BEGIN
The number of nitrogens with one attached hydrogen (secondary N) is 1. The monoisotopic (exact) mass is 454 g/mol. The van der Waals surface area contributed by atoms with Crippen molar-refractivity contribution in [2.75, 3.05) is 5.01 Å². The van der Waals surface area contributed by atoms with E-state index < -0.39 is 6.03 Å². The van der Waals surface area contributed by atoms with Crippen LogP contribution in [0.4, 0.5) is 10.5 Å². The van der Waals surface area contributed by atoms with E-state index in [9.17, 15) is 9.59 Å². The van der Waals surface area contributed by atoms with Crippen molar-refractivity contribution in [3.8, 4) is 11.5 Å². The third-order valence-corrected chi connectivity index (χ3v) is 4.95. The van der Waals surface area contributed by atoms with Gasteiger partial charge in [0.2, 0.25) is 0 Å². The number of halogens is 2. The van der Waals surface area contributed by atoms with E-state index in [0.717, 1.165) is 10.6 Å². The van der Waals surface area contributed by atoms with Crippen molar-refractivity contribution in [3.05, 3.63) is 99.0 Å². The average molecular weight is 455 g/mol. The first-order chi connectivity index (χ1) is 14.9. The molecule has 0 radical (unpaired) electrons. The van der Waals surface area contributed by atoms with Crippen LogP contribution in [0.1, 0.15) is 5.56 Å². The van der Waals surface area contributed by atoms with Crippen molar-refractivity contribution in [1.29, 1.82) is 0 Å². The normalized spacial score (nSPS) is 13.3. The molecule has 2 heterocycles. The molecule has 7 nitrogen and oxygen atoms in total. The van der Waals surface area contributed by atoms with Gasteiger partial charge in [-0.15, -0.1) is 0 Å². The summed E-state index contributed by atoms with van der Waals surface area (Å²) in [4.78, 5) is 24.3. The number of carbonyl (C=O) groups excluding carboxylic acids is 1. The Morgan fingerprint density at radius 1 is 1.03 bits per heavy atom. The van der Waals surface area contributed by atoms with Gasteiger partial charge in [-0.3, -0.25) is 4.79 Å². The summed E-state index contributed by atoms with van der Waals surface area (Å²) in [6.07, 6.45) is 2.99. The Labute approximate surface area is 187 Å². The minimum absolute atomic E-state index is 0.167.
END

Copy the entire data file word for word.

The number of nitrogens with one attached hydrogen (secondary N) is 1. The monoisotopic (exact) mass is 454 g/mol. The van der Waals surface area contributed by atoms with Crippen molar-refractivity contribution in [2.75, 3.05) is 5.01 Å². The van der Waals surface area contributed by atoms with E-state index < -0.39 is 6.03 Å². The van der Waals surface area contributed by atoms with Crippen LogP contribution in [0.4, 0.5) is 10.5 Å². The van der Waals surface area contributed by atoms with E-state index in [9.17, 15) is 9.59 Å². The van der Waals surface area contributed by atoms with Crippen molar-refractivity contribution in [3.8, 4) is 11.5 Å². The third-order valence-corrected chi connectivity index (χ3v) is 4.95. The van der Waals surface area contributed by atoms with Gasteiger partial charge in [0.2, 0.25) is 0 Å². The number of halogens is 2. The van der Waals surface area contributed by atoms with E-state index in [0.717, 1.165) is 10.6 Å². The van der Waals surface area contributed by atoms with Crippen molar-refractivity contribution in [3.05, 3.63) is 99.0 Å². The average molecular weight is 455 g/mol. The first-order chi connectivity index (χ1) is 14.9. The molecule has 0 radical (unpaired) electrons. The van der Waals surface area contributed by atoms with Crippen LogP contribution in [0.1, 0.15) is 5.56 Å². The van der Waals surface area contributed by atoms with Crippen molar-refractivity contribution in [1.29, 1.82) is 0 Å². The normalized spacial score (nSPS) is 13.3. The molecule has 2 heterocycles. The molecule has 7 nitrogen and oxygen atoms in total. The van der Waals surface area contributed by atoms with Gasteiger partial charge in [-0.15, -0.1) is 0 Å². The summed E-state index contributed by atoms with van der Waals surface area (Å²) in [4.78, 5) is 24.3. The number of carbonyl (C=O) groups excluding carboxylic acids is 1. The Morgan fingerprint density at radius 1 is 1.03 bits per heavy atom. The van der Waals surface area contributed by atoms with Gasteiger partial charge in [-0.3, -0.25) is 4.79 Å². The summed E-state index contributed by atoms with van der Waals surface area (Å²) in [6.07, 6.45) is 2.99. The Labute approximate surface area is 187 Å². The minimum absolute atomic E-state index is 0.167.